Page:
Breach of Contract Lawyers in Queensland

“Breach of contract litigation involves the legal process for resolving disputes arising from the failure to fulfil the terms of a contract. This type of litigation addresses issues such as non-performance, delayed performance, or defective performance of contractual agreements. The process includes filing a lawsuit, engaging in pre-trial discovery, negotiating settlements, and potentially proceeding to trial to seek remedies such as damages, specific performance, or contract rescission.”

Aaron Stewart

Principal Solicitor & Legal Practice Director

We Understand Breaches of Contract

At AKS Law, we know that contract breaches are serious legal matters. They can have significant financial and operational impacts on your business.

Led by Aaron Stewart, our Principal Solicitor and Legal Practice Director, our team is dedicated to providing ethical, strategic, and experienced legal services across Queensland.

We go the extra mile to ensure that your rights are protected and that you achieve the best possible outcome.

Who We Are

AKS Law specialises in many areas of law, including breach of contract litigation. We offer our unparalleled legal expertise in relevant legislation, laws, and codes.

You can trust us to operate with the highest ethical standards, providing transparent, practical, and commercially sound advice.

From material breaches to repudiation, we know the ins and outs – and we’ll support you every step of the way.

Why Choose AKS Law for Your Breach of Contract Litigation?

What Kind of Legal Matters Are Contained in Breach of Contract Disputes?

Contracts are the backbone of business transactions. Both parties rely on the terms of their contract for security and predictability – so if the contractual agreements are breached, issues can quickly arise.

At AKS Law, we help you navigate the resulting contract dispute with your best interests in mind. Here are some common types of contract breaches that may require legal advice and assistance:

Material Breach

A material breach is a significant violation that strikes at the heart of the contract, depriving the non-breaching party of the benefits they were supposed to receive. This type of breach goes beyond minor issues and typically justifies the non-breaching party in terminating the contract and seeking damages.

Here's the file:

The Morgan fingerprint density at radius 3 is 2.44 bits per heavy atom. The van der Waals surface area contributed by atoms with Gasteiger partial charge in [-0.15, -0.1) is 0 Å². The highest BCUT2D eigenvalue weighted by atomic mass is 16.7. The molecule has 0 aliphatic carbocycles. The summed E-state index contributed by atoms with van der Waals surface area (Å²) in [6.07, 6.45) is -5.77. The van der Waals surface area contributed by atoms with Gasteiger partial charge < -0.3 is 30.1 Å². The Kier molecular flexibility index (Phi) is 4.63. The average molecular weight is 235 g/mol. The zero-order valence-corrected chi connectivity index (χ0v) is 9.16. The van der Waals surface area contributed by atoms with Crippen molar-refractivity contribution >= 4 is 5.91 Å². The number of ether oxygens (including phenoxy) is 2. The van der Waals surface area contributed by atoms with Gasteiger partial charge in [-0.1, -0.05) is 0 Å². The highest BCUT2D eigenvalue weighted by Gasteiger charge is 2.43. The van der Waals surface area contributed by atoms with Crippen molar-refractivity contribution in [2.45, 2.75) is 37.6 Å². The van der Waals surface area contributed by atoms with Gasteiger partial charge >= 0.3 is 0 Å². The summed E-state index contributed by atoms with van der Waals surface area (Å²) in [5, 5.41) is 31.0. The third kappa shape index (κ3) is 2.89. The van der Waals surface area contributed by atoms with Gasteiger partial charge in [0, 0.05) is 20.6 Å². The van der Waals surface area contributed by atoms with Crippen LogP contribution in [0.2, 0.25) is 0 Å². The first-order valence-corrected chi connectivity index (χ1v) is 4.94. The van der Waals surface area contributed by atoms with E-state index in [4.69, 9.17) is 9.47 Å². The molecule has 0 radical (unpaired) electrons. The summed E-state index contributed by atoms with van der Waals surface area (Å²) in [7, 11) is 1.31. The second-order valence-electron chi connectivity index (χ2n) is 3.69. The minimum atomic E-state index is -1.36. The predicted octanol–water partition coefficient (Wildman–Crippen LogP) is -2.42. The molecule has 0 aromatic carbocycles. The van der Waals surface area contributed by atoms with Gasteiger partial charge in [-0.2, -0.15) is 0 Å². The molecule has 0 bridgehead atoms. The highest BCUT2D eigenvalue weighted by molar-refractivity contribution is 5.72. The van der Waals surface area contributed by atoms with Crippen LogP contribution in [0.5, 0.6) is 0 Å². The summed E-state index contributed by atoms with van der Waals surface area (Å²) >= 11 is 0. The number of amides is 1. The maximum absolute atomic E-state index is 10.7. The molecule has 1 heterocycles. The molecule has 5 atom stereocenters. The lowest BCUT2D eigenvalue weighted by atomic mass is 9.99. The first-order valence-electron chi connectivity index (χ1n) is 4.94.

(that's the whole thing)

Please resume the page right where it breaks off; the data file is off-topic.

Minor Breach

A minor breach, also known as a partial breach, involves a less severe violation that does not fundamentally undermine the contract but still entitles the non-breaching party to seek remedies. While the overall purpose of the contract remains intact, the non-breaching party may claim damages to compensate for the specific aspects of the contract that were not fulfilled.

Anticipatory Breach

An anticipatory breach of contract occurs when one party indicates, either through their actions or explicit statements, that they will not fulfil their contractual obligations before the performance is due. This allows the non-breaching party to take immediate action, such as contract termination and suing for damages, without having to wait until the breach of contract occurs.

Fundamental Breach

A fundamental breach is a severe violation that goes to the very root of the contract, allowing the non-breaching party to terminate the contract and seek damages from the other party. This type of contract breach is so substantial that it undermines the entire agreement and renders it meaningless.


Repudiation occurs when one party demonstrates an unwillingness or inability to perform their contractual obligations, giving the other party the right to terminate the contract. This can be shown through explicit refusal to perform, actions that make performance impossible, or other behaviour that clearly indicates the contract will not be honoured. No matter the type of contractual dispute you are dealing with, AKS Law is here to assist you in even the most complex cases.Contact us today for an initial consultation with seasoned breach of contract lawyers.

Resolve Your Disputes with a Breach of Contract Lawyer